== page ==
Unprecedented Second Complaint to the UN Seeks Urgent Intervention for Nazanin Zaghari-Ratcliffe
Following the latest breakdown of diplomatic negotiations with Iran, Nazanin Zaghari-Ratcliffe’s legal team has asked the United Nations Working Group on Arbitrary Detention (WGAD) to intervene urgently and engage both the UK and Iran on securing her release.
The request comes in anticipation of Nazanin’s appeal for her second conviction and sentence being scheduled by Iran’s Revolutionary Court.
The urgent action request and individual complaint, filed by REDRESS and Tatyana Eatwell and Tayyiba Bajwa, barristers at Doughty Street Chambers, requests that the WGAD implement its urgent action procedure following Iran’s prosecution of Nazanin for a second time.
The complaint also seeks a second opinion from the WGAD, its first opinion on Nazanin’s case having been issued in 2016 shortly after her first conviction, which required Iran to release her, deeming her detention to be arbitrary and unlawful under international law. The UN body has never issued a second opinion in a case of arbitrary detention before. The complaint addresses the ongoing arbitrary detention and torture and ill-treatment of Nazanin, the second prosecution, and Iran’s practice of arbitrarily detaining foreign nationals for diplomatic leverage.
Nazanin’s second prosecution, like the first, is based on groundless charges, and presents a real and serious risk that Iran intends to arbitrarily detain Nazanin indefinitely as a means of exercising diplomatic leverage over the UK – in effect holding her hostage.
The open-endedness of Nazanin’s detention is emblematic of other Iran hostage cases, which carry distinct patterns of human rights abuses. The submission asks the WGAD to consider how the UN can tackle Iran’s practice of hostage-taking more broadly.
In addition to transmitting an urgent appeal to the Government of Iran, the complaint also requests that the WGAD engage the UK Government on the steps it is taking to secure Nazanin’s release.
Conventionally, the WGAD engages the detaining State in such cases. However, recognising that Nazanin is, in effect, being held hostage by Iran for the UK’s failure to pay an historic £400 million debt, and that the UK has previously granted her diplomatic protection which elevates her detention to an inter-State dispute, the submission emphasises that the UK government must be called upon to play its part.
The complaint asks the WGAD to communicate the family’s grave concerns to the UK, and to request information from the UK Government on the steps it is taking to exercise diplomatic protection and to resolve any underlying disputes with Iran that have led to or are continuing motivation for Nazanin’s ongoing detention.
Following the conclusions of a medical report commissioned by REDRESS, the submission also seeks a recognition by the WGAD that Nazanin’s treatment in Iran amounts to torture under international law.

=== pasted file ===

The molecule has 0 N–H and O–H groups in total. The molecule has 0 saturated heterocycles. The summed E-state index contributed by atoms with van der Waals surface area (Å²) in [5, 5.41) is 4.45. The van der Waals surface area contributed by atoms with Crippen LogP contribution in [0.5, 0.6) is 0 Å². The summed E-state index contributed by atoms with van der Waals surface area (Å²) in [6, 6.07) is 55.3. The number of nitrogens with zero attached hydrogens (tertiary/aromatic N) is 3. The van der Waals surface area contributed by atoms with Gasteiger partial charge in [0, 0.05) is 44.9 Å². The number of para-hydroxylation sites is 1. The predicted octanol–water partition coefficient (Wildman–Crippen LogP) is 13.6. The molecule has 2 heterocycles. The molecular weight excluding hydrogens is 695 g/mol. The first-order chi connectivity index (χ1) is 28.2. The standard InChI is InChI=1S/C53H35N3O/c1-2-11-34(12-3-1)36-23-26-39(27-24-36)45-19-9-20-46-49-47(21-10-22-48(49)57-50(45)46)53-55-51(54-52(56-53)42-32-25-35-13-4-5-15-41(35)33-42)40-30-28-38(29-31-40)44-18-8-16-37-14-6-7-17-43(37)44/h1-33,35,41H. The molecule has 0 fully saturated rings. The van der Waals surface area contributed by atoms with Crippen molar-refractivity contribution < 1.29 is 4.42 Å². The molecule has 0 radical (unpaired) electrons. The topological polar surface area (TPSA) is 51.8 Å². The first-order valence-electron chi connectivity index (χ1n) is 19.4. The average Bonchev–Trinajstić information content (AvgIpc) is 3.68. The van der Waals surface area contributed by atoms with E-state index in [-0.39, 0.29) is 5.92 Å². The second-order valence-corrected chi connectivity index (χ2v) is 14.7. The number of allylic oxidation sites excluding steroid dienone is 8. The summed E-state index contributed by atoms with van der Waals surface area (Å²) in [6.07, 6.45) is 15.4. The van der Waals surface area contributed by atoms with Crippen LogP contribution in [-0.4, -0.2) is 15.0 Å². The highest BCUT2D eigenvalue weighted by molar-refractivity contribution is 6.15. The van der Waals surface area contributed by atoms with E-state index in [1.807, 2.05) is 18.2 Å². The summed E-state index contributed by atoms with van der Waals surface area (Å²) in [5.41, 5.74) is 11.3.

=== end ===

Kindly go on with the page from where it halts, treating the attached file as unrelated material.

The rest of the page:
The ongoing threat of her return to Evin Prison constitutes a serious threat to her physical and mental wellbeing. Her family fears a rapid deterioration in her physical and mental health, should she be returned to prison.
Richard Ratcliffe, husband of Nazanin said:
“We have been relatively quiet these past months, waiting and hoping that the government’s negotiations with Iran would finally deliver. But these week’s events – Iran’s announcements that hostage negotiations are again on hold, and the attacks on shipping that resulted in two lost lives – were a signal that things have again turned for the worse with the change of Government in Iran.”
“I met the Foreign Secretary this week to get his sense of things. He insisted the negotiations had come close, hoped they could be picked up again under the new regime, and that he was determined not to leave any Brits behind. I told him I feared the tide had turned, and that a summer of drift would become an Autumn in court. I see that now as inevitable, unless the UK and the international community takes a much firmer stand against state hostage taking, and calls it out as a crime.”
“This new submission to the UN is our first step in that call. It is unprecedented to ask for a second opinion from the UN WGAD. It is also the first time they have been asked to rule explicitly on detention for leverage, and the specific human rights risks hostages face.”
“By filing the Complaint, I hope the WGAD will help protect Nazanin from what lies ahead, but I also hope the UN will consider its protections to stop others going through what we have endured, and consider how the UN, the UK and others can better follow up on cases like ours as the abuse extends across years. At present, the approach for state hostage case is not fit for purpose. There has been a protection gap for too long.”
Leanna Burnard, Legal Officer at REDRESS said: